The chart above has the misleading caption that "only a few items are really inflating" but think about it - In absence of higher wages or credit card borrowing - how can all items go up at the same time? What if 6M people weren't collecting unemployment checks? What if 44M people weren't getting food stamp assistance? Where would that money come from? Obviously, some category would have to DEflate in order for another to INflate or even stay the same. As I pointed out to Members in Chat:
Money is being sucked away from discretionary spending to pay for necessities – they can’t all inflate without rising wages, can they? So you will always be able to point to a graph where some things go down and others go up because the amount of capital people have to allocate is finite.
Putting off the big ticket purchases of Computers, Furniture, Windows, Floors, Appliances, Tools etc let’s you buy dozens of tanks of gas but, eventually, you’ve spent the money you had put away for a new couch and they STILL want $75 to fill up the tank! What then? Don’t be fooled by the fact that we are still early in the cycle.
Unfortunately, the attitude that "only a few items are really inflating" is prevalent in the investing class, the media and our politicians because none of them (us) really care if gas is $3 or $4 a gallon (and don't tell me you do unless you went out and got a higher-mileage car or drive around looking for the lowest gas prices). We don't care or even know how much most grocery items are and we may grumble about it but we pay our rising health care bills (and half of us even vote to maintain the current system!) every year as if it's perfectly normal that a dose of a cancer drug should cost $45,000 or that it costs $25,000 to have a baby. We pay $10 for a movie ticket and we buy the "special combo" popcorn, soda and candy for another $10 from people behind the counter who would have to work 3 hours to do the same (as long as they don't live far enough away to need gas) and we don't give much thought to the fact that there are 230M of "them" in the United States of America and only 60M of "us" (top 20%). Globally, there are 5.5 Billion of "them."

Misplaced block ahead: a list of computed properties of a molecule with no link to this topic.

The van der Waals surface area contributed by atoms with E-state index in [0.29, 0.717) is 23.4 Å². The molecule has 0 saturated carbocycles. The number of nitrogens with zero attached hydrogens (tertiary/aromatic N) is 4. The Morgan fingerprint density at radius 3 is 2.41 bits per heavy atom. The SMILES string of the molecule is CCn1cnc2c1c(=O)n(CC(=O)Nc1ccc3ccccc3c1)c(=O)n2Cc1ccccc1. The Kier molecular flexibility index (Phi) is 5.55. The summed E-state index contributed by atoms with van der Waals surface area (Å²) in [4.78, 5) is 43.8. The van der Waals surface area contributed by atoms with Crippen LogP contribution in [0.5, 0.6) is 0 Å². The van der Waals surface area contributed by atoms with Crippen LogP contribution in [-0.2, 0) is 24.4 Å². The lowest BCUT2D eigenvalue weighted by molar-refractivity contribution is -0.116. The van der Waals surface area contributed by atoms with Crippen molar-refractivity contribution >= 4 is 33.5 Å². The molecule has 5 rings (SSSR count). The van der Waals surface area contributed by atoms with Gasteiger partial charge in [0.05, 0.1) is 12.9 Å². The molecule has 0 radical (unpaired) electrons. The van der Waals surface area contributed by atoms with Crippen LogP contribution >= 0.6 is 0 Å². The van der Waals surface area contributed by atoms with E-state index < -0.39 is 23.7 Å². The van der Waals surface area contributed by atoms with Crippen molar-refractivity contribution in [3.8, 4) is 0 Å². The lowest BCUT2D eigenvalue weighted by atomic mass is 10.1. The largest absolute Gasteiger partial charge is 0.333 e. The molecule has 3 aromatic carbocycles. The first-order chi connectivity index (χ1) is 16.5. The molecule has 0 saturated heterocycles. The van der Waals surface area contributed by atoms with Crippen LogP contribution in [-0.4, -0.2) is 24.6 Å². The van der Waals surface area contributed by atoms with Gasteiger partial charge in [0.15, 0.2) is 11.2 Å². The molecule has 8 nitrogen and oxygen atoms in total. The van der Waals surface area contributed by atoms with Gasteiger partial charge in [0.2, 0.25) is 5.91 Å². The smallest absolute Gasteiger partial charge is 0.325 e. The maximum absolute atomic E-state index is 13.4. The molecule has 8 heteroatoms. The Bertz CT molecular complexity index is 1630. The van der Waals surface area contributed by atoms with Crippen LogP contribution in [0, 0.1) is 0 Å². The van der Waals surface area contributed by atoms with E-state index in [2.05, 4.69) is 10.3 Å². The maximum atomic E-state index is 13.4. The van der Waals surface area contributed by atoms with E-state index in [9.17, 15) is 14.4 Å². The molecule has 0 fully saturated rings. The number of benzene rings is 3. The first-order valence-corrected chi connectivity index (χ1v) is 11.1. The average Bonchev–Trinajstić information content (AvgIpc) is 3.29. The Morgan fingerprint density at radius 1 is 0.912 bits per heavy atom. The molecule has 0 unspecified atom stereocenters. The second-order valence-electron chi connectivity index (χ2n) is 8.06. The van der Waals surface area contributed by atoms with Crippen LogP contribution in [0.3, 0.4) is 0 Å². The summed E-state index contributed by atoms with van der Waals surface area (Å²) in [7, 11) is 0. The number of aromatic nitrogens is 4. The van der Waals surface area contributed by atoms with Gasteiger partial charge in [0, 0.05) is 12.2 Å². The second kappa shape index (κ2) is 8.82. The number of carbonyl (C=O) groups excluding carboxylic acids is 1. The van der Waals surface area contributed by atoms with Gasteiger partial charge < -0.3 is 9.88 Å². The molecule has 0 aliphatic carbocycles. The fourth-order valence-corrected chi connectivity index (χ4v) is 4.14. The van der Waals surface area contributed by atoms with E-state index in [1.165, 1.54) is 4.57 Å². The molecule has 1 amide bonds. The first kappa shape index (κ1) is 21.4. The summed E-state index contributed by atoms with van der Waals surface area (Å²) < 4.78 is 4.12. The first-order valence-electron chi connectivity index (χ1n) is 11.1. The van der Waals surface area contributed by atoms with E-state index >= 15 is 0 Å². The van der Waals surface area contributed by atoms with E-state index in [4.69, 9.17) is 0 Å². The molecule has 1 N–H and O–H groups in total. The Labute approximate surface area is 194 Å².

How far can we push the bottom 80%? How long will they suffer the indignity of having nothing but a television, where they can watch various "Real Housewives" spend more money on a pair of shoes than they earn in a month? As Stiglitz points out, the bottom 99% fight over 75% of the earnings in this country but the next 9% get 30% and the next 10% get 22% which leaves just 23% of the nation's wages for the bottom 80%. How many of those people are going to be out hunting for the latest designer fashions? No, even the television shows aren't aimed at the bottom 80% anymore - they have no money to spend on discretionary items (or political donations) so the media and the government have taken to treating them like cattle - necessary to take care of until it's time for the slaughter.
Small wonder that revolutions are popping up here and there around the World but, as Stiglitz points out, other than China, no country on Earth has a greater wealth disparity than the United States of America. China keeps the people in line by controlling the media and issuing propaganda on their official outlets. We're lucky, we have 6 different corporations to tell us how to think!
As I said, we may have a week or we may have a quarter or more in which to enjoy the part of the cycle where stock prices inflate but Europe pulling the plug on free money is a sign that we may be a little closer to the end than many think. Until then, we can party just like it's 1999, as long as we are prepared for the inevitable crash. 1,552 was the top of the S&P in March of 2000 and we were back to 1,124 in August of 2001 (down 27%) and 1,576 was the high for the S&P in October of 2007 and we were back to 666 in March of 2009 (down 57%) - our job is just to play the channel and not get caught up in pretending that these prices mean anything - the same IBM, GE, SHLD, BTU, X, etc. were in the S&P in 2000 and 2001 and 2007 and 2009 and, frankly, their business didn't go up and down 57% - the market is all about perception and we will perceive pretty much whatever these 6 guys tell us to until the fundamentals overwhelm the BS.
Let's keep an eye on our levels and be careful out there!